District proposal rejects St. George studentsIf St. George withdraws, district doesn't want to accept student enrollment in area high school
Rockland — If St. George withdraws from Regional School Unit 13, the district does not want the town's students to enroll in Oceanside High School, according to a counter proposal issued Feb. 17 by the district.
St. George submitted a withdrawal agreement draft to the district's school board in November. The district's proposal states they will not accept St. George students who are eligible to enroll in the regional high school. St.George had offered in its agreement to tuition students to the school. The state tuition standard is $9,209, according to state data.
Students will be allowed to continue attending an RSU 13 school for one year after withdrawal, the district draft said. Transportation, however, will be the responsibility of the town.
The parties will continue to negotiate.
In an analysis done by Business Manager Scott Vaitones, the cost of St. George leaving the district would total $1.2 million. This report included the expected revenue from accepting St. George students into the district.
Donald Robishaw, chairman of the district's withdrawal committee, said although Vaitones was using one set of numbers — the state tuition average — he did not factor RSU 13's cost per student, which is $11,743. He said the district would save money by not accepting students because other towns in the district would have to offset the difference of about $2,500 per student. Robishaw did say, however, the district will lose money in state funding from the loss of the number of students attending the regional high school.
Robishaw said he is going to do what he can to ensure communities are not paying more than they should if St. George decides to withdraw from the district.
The document also denies allowing a St. George student, who requires special education services that cannot be met by St George be allowed to attend an RSU 13 school. St. George's proposal had requested students with special needs that the town cannot accommodate, will also have the right to attend an RSU 13 school through the 2025-2026 school year.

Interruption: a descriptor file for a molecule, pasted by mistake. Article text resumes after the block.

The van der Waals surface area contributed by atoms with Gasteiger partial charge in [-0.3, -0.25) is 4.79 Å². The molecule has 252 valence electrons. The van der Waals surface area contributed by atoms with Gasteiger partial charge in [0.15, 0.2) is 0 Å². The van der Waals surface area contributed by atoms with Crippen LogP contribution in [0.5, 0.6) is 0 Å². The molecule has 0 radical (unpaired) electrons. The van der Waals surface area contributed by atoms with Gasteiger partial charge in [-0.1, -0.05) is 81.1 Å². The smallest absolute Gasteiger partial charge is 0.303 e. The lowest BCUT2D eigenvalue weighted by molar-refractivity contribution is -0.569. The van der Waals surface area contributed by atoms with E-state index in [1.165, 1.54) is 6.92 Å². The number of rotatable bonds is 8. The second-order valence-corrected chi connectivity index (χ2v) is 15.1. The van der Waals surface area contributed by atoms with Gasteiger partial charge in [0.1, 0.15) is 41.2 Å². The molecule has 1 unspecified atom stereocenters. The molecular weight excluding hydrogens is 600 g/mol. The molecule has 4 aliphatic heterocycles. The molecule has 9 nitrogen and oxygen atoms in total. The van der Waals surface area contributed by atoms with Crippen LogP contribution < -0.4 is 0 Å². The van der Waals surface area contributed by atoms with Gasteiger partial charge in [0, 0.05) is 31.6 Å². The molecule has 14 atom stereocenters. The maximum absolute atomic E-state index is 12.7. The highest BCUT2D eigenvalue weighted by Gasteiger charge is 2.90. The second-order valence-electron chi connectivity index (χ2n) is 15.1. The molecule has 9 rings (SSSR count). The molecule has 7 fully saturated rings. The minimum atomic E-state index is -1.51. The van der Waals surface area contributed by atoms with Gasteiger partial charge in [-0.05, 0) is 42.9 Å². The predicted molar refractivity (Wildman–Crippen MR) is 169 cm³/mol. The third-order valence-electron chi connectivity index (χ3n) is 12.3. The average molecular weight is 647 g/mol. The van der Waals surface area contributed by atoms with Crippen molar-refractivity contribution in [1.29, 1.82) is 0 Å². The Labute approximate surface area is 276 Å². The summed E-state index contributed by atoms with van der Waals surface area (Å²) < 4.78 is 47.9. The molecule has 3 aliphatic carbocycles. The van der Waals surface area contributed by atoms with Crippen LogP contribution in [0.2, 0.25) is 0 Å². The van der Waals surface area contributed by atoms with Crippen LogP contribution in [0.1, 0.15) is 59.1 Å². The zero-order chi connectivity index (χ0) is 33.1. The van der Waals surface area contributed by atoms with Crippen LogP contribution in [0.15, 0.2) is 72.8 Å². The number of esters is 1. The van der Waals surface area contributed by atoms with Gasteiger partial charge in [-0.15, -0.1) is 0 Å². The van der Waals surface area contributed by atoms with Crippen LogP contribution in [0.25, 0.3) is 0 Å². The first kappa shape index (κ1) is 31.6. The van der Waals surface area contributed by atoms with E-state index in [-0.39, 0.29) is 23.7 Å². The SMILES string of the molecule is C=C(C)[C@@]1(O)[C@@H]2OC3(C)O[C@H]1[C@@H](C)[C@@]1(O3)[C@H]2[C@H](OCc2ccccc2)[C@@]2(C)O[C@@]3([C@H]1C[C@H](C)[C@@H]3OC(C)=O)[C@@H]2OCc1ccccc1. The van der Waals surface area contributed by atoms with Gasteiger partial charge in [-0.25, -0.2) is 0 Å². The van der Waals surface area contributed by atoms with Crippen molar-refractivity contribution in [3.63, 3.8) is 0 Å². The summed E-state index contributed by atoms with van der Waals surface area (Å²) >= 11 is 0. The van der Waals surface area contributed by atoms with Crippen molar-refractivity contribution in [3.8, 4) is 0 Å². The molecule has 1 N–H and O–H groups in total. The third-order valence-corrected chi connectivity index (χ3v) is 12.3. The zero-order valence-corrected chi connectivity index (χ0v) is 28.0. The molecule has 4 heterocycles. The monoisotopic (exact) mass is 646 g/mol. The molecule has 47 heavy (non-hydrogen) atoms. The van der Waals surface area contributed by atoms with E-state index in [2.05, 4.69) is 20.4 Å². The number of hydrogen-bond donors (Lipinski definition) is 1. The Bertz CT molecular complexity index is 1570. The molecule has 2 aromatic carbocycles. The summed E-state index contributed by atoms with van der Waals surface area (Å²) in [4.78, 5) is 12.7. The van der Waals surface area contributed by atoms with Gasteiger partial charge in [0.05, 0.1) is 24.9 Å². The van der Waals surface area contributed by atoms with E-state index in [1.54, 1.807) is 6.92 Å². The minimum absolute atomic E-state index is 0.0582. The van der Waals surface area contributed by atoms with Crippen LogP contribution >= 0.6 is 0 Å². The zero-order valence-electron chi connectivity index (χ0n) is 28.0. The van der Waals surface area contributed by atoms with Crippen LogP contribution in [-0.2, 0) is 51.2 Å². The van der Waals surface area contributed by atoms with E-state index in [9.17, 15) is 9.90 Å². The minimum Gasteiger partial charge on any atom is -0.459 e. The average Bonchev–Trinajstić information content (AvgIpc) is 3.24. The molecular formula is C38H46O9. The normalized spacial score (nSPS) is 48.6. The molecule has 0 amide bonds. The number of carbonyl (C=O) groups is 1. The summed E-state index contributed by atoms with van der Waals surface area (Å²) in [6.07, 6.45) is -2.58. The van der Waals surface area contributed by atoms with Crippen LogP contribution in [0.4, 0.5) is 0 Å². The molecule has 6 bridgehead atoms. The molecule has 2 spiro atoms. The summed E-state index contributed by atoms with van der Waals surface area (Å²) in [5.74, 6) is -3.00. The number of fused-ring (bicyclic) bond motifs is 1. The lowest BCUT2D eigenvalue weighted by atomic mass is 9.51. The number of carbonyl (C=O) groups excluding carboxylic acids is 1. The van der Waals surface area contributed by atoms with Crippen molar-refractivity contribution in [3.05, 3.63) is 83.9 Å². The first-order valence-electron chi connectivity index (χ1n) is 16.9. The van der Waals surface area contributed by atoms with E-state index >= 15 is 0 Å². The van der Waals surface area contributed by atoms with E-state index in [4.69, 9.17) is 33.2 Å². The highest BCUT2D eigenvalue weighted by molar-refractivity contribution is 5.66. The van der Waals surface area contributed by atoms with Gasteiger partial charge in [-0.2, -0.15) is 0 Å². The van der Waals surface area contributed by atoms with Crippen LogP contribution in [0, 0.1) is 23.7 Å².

The district's agreement, however, does state they will provide services to a student from St. George enrolled in an RSU 13 school during the first year after withdrawal, should it occur. After the one year, it will be the sole responsibility to St. George and their school of record to provide special education services.
The counterproposal also does not compromise on allowing RSU 13 students from other towns to attend the St. George School.
Terry Driscoll, Town Education Committee chairman, said he will comment on the counterproposal after he has met with the committee and their attorney to discuss the details of the document. They are expected to meet this week.
The St. George School Building would also not be allowed to go to the town with no cost under the school board proposal.
Terry Driscoll, in November, said in previous withdrawal agreements, the building and property have gone with the withdrawing municipality. The bond that St. George owes would total $414,000 from the 1997 bond issued to construct the school. St. George will also be responsible for their share of debt incurred during the time St. George is a member of the district, according to the district's proposal. Remaining debt is yet to be itemized.
If the final negotiated plan is accepted by Commissioner of Education Jim Rier, and St. George citizens, the town will withdraw and become its own independent school district July 1, 2015.
The municipality will be responsible for educating kindergarten through 12th-grade students, including those with special needs. When students reach high school age, they might be tuitioned to RSU 13 or another district.